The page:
Police Board Clears Officer Accused Of Beating Driver

April 30, 1991|By Kris Antonelli | Kris Antonelli,Staff writer

A county police officer charged with beating a man during a traffic stop last year was found innocent by a departmental hearing board yesterday, despite testimony from three witnesses who said they saw him hit the man.

After more than two hours of deliberation, the board of three county officers found Officer Donald Staten innocent of excessive force, failing to file a report and failing to identify himself.

The officer said he was happy with the verdict and added, "Overall, with the new chief, there is a better rapport, and I think the trial boards will be a lot fairer."

Staten had received a one-day suspension after fighting with two Baltimore City officers last May.

Yesterday's verdict, delivered without comment, came after a five-hour administrative hearing. Three witnesses testified that Staten hit David Corzine, 44, after stopping him May 18 at the intersection of Ritchie Highway and Baltimore-Annapolis Boulevard in Glen Burnie.

"He didn't speak or show his badge," witness Gerald Moschel said. "He reached in, grabbed him by the shirt and punched him."

According totestimony, Staten, an undercover narcotics officer at the time, was dressed in plainclothes and in an unmarked car with Florida license plates about 1:30 p.m. when he saw Corzine pull out from a shopping center along Ritchie Highway.

Staten testified that Corzine was weaving and cut him off. As they pulled up to the red light at Baltimore-Annapolis Boulevard, Staten got out of his car and approached Corzine.

"He yanked the door open, reached in, grabbed me and hit me on the side of the head," Corzine, a mail processor, testified. "He dragged me across the street and threw me on the ground."

Bonnie Sheppard, who was riding in a car with Moschel, also said she saw Staten hit Corzine.

"He opened the door and he just grabbed him out," Sheppard said. "He walked him over to the grass and threw him down to the ground. He landed on his back."

Sheppard and Moschel testified that they thought Corzine, who later registered a .19 blood alcohol level, was drunk. They said Corzine tried to light a cigarette, and Staten knocked it out of his hands.

But Staten, a four-year veteran of the department, testified that he never hit Corzine and that he identified himself as a police officer.

"What everyone is seeing is me reaching into the car and hitting the gear lever," he said.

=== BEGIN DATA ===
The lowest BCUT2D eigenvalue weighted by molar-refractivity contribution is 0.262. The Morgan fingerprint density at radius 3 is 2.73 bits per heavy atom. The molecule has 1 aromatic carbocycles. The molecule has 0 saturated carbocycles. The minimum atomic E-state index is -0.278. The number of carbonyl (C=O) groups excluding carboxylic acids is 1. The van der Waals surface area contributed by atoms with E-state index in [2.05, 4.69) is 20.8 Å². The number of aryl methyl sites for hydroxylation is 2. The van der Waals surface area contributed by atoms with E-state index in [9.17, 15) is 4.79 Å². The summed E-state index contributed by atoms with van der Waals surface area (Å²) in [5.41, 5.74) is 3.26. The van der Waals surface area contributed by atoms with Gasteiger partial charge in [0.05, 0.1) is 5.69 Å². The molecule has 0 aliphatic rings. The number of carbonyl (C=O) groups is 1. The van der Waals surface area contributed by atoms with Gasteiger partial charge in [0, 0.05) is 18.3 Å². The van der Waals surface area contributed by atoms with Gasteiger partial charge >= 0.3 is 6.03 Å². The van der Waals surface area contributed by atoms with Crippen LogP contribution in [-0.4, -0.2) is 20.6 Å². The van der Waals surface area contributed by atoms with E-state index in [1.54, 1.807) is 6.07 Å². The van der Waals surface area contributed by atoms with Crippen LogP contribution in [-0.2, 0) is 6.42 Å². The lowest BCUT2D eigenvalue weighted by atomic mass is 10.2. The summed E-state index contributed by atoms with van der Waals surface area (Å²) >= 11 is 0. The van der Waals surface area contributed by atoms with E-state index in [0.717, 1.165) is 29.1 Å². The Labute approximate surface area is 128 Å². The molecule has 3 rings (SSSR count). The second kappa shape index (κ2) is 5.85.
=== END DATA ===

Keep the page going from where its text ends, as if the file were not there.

Statensaid he could smell alcohol on Corzine and, after putting the car inpark, he took the keys and threw them on the passenger side floor.

"I saw Mr. Corzine exit his car, and I went up to him and grabbed him and walked him over to the grassy portion of Route 2," he said.

Staten said he was concerned that Corzine would get hit by a car.

The officer, who is 6-foot-3 and weighs 270 pounds, testified that people perceive him to be brutal or scary because of his size. "Here'sa big black guy who grabs a small white guy," he said.

Officer Steve Dunn, one of the officers who responded to Staten's call for a drunken driver, testified that Staten told him Corzine had refused to turn his car off, so he reached in and did it himself and "somehow" hit him.

Officer James A. Walker, who also responded and charged Corzine with drunken driving, said Staten asked if Corzine was claiming he had been hit.

"I don't recall (Corzine's) exact words, but he said he had given the officer the finger and he didn't think it was right that he was jerked out of the car and slapped," Walker testified.

According to testimony, Corzine never filed a complaint against Staten. The officerwas charged June 6 after Internal Affairs was told of the incident by other officers in the department.

Investigatorsdid not begin to interview witnesses until August.

"It's a way for some members of the department to retaliate against me since the Baltimore City incident," Staten testified.

On May 30, Staten, whileworking undercover as a drug dealer, was stopped on Ritchie Highway by two off-duty Baltimore City officers in their private car.

A scuffle broke out before the Baltimore City officers realized Staten was a county officer.

Since being hired by the county on Oct. 1, 1987, Staten has been reprimanded for not following departmental procedures, improper conduct toward the public and failure to report for duty.

He was also the subject of Internal Affairs probes in July 1988and February 1989. He was cleared of charges both times.

Of 48 excessive force complaints filed since 1988, none have resulted in action against a police officer. One is still under investigation.

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